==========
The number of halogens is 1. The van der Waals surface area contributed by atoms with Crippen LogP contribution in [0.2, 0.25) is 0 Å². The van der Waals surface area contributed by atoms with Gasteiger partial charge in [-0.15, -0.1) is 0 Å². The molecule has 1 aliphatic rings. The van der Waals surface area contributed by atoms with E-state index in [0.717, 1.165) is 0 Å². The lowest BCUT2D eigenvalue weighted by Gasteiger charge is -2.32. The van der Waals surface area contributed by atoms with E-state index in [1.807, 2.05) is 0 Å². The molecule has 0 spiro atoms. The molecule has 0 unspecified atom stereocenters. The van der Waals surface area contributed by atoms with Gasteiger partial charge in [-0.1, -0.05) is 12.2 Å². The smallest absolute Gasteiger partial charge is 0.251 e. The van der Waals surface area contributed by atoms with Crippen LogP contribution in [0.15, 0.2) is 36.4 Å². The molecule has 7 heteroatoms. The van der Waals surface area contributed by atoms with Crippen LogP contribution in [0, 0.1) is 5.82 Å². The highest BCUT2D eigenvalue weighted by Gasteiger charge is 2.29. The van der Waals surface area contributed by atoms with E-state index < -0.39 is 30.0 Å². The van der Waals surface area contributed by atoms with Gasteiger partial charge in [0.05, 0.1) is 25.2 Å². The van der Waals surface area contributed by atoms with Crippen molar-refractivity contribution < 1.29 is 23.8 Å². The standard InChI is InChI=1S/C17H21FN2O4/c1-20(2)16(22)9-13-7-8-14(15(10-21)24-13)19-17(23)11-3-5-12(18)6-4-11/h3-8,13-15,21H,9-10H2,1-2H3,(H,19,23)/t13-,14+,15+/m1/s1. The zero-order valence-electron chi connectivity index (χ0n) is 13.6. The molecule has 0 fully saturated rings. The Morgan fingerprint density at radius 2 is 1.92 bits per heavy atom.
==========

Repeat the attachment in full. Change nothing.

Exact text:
The number of halogens is 1. The van der Waals surface area contributed by atoms with Crippen LogP contribution in [0.2, 0.25) is 0 Å². The van der Waals surface area contributed by atoms with Gasteiger partial charge in [-0.15, -0.1) is 0 Å². The molecule has 1 aliphatic rings. The van der Waals surface area contributed by atoms with E-state index in [0.717, 1.165) is 0 Å². The lowest BCUT2D eigenvalue weighted by Gasteiger charge is -2.32. The van der Waals surface area contributed by atoms with E-state index in [1.807, 2.05) is 0 Å². The molecule has 0 spiro atoms. The molecule has 0 unspecified atom stereocenters. The van der Waals surface area contributed by atoms with Gasteiger partial charge in [-0.1, -0.05) is 12.2 Å². The smallest absolute Gasteiger partial charge is 0.251 e. The van der Waals surface area contributed by atoms with Crippen LogP contribution in [0.15, 0.2) is 36.4 Å². The molecule has 7 heteroatoms. The van der Waals surface area contributed by atoms with Crippen LogP contribution in [0, 0.1) is 5.82 Å². The highest BCUT2D eigenvalue weighted by Gasteiger charge is 2.29. The van der Waals surface area contributed by atoms with E-state index < -0.39 is 30.0 Å². The van der Waals surface area contributed by atoms with Gasteiger partial charge in [0.05, 0.1) is 25.2 Å². The van der Waals surface area contributed by atoms with Crippen molar-refractivity contribution < 1.29 is 23.8 Å². The standard InChI is InChI=1S/C17H21FN2O4/c1-20(2)16(22)9-13-7-8-14(15(10-21)24-13)19-17(23)11-3-5-12(18)6-4-11/h3-8,13-15,21H,9-10H2,1-2H3,(H,19,23)/t13-,14+,15+/m1/s1. The zero-order valence-electron chi connectivity index (χ0n) is 13.6. The molecule has 0 fully saturated rings. The Morgan fingerprint density at radius 2 is 1.92 bits per heavy atom.